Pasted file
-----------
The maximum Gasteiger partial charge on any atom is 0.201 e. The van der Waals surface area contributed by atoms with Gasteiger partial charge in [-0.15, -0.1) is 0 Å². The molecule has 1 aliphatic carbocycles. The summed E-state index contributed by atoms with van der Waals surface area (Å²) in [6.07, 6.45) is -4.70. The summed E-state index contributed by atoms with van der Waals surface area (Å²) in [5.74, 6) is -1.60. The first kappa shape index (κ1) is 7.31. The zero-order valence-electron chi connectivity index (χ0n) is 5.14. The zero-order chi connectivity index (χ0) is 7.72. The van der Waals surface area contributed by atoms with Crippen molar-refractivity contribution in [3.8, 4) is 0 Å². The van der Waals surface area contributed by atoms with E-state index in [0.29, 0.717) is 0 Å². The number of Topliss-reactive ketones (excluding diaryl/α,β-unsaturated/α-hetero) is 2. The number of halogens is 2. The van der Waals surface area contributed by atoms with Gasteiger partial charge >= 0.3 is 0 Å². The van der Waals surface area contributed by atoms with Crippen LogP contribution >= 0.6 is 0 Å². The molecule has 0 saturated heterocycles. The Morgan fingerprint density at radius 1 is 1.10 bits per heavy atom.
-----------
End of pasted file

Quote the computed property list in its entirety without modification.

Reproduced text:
The maximum Gasteiger partial charge on any atom is 0.201 e. The van der Waals surface area contributed by atoms with Gasteiger partial charge in [-0.15, -0.1) is 0 Å². The molecule has 1 aliphatic carbocycles. The summed E-state index contributed by atoms with van der Waals surface area (Å²) in [6.07, 6.45) is -4.70. The summed E-state index contributed by atoms with van der Waals surface area (Å²) in [5.74, 6) is -1.60. The first kappa shape index (κ1) is 7.31. The zero-order valence-electron chi connectivity index (χ0n) is 5.14. The zero-order chi connectivity index (χ0) is 7.72. The van der Waals surface area contributed by atoms with Crippen molar-refractivity contribution in [3.8, 4) is 0 Å². The van der Waals surface area contributed by atoms with E-state index in [0.29, 0.717) is 0 Å². The number of Topliss-reactive ketones (excluding diaryl/α,β-unsaturated/α-hetero) is 2. The number of halogens is 2. The van der Waals surface area contributed by atoms with Gasteiger partial charge >= 0.3 is 0 Å². The van der Waals surface area contributed by atoms with Crippen LogP contribution >= 0.6 is 0 Å². The molecule has 0 saturated heterocycles. The Morgan fingerprint density at radius 1 is 1.10 bits per heavy atom.